A federally funded watchdog group is demanding sweeping reforms at troubled Bridgewater State Hospital, charging that prison officials are not qualified to run the mental health facility and that guards and clinicians routinely violate safety rules and the rights of patients.
The changes outlined by the Disability Law Center go well beyond a recent plan to revamp practices at Bridgewater announced by Governor Deval Patrick. Both Patrick’s plan and the report were triggered by a Globe story in February about the death of a mental health patient as guards subdued him and strapped his wrists and ankles to a bed.
The center’s report portrays Bridgewater as a place where staff members are more concerned with punishment than patient care and sometimes harm patients already scarred by mental illness, traumatic brain injuries, sexual abuse, or intellectual disabilities.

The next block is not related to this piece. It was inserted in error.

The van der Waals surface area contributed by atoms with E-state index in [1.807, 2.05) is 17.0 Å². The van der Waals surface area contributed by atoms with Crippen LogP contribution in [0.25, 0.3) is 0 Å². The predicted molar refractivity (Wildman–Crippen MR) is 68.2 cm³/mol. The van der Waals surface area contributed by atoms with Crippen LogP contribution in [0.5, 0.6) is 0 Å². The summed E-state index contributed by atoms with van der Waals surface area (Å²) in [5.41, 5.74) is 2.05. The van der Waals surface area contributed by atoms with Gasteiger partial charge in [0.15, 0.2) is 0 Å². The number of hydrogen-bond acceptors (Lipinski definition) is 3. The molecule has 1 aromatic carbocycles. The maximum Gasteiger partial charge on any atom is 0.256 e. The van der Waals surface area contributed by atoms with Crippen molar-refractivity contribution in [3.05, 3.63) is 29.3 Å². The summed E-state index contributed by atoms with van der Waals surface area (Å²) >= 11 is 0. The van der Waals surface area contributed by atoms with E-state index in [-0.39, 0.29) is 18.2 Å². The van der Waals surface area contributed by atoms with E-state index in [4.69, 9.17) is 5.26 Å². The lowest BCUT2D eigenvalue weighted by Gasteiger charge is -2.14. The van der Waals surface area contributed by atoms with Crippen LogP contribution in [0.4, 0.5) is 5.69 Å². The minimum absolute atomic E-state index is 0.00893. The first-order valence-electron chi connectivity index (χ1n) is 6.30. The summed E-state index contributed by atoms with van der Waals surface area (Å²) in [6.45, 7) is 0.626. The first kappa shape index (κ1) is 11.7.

Lawyers for the center, who spent six weeks at the Bridgewater complex reviewing records and interviewing patients and staff, said prison guards and clinicians do little to treat patients and often take a “one size fits all approach” to patients’ problems — secluding or restraining them for everything from feelings of anxiety to refusing medications to getting into fights.
“At its very core, however,” the 23-page report concludes, “the excessive restraint and seclusion is symptomatic of a more fundamental problem: these patients with serious mental illness are being held and ‘treated’ within a correctional facility rather than within a mental health facility.”
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